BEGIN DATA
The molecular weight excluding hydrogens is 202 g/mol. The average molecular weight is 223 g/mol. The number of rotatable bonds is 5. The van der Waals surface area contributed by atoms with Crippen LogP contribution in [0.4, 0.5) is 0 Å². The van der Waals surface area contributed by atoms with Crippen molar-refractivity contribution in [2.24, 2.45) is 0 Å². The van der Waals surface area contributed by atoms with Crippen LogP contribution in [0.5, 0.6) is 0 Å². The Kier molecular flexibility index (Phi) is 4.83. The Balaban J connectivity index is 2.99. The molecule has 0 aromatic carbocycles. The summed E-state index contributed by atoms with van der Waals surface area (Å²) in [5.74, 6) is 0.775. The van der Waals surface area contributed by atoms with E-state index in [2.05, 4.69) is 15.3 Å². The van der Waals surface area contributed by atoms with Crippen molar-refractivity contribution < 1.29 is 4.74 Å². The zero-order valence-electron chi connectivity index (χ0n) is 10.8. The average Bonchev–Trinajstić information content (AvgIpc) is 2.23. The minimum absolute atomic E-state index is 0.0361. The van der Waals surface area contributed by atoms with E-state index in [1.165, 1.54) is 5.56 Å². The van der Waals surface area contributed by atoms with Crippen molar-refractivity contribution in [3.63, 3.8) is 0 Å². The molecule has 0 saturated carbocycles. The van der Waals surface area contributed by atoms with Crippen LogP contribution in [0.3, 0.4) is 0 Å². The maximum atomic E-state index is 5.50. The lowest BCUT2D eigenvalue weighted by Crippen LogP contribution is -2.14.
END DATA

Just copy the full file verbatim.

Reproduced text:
The molecular weight excluding hydrogens is 202 g/mol. The average molecular weight is 223 g/mol. The number of rotatable bonds is 5. The van der Waals surface area contributed by atoms with Crippen LogP contribution in [0.4, 0.5) is 0 Å². The van der Waals surface area contributed by atoms with Crippen molar-refractivity contribution in [2.24, 2.45) is 0 Å². The van der Waals surface area contributed by atoms with Crippen LogP contribution in [0.5, 0.6) is 0 Å². The Kier molecular flexibility index (Phi) is 4.83. The Balaban J connectivity index is 2.99. The molecule has 0 aromatic carbocycles. The summed E-state index contributed by atoms with van der Waals surface area (Å²) in [5.74, 6) is 0.775. The van der Waals surface area contributed by atoms with E-state index in [2.05, 4.69) is 15.3 Å². The van der Waals surface area contributed by atoms with Crippen molar-refractivity contribution < 1.29 is 4.74 Å². The zero-order valence-electron chi connectivity index (χ0n) is 10.8. The average Bonchev–Trinajstić information content (AvgIpc) is 2.23. The minimum absolute atomic E-state index is 0.0361. The van der Waals surface area contributed by atoms with E-state index in [1.165, 1.54) is 5.56 Å². The van der Waals surface area contributed by atoms with Crippen molar-refractivity contribution in [3.63, 3.8) is 0 Å². The molecule has 0 saturated carbocycles. The van der Waals surface area contributed by atoms with Crippen LogP contribution in [0.3, 0.4) is 0 Å². The maximum atomic E-state index is 5.50. The lowest BCUT2D eigenvalue weighted by Crippen LogP contribution is -2.14.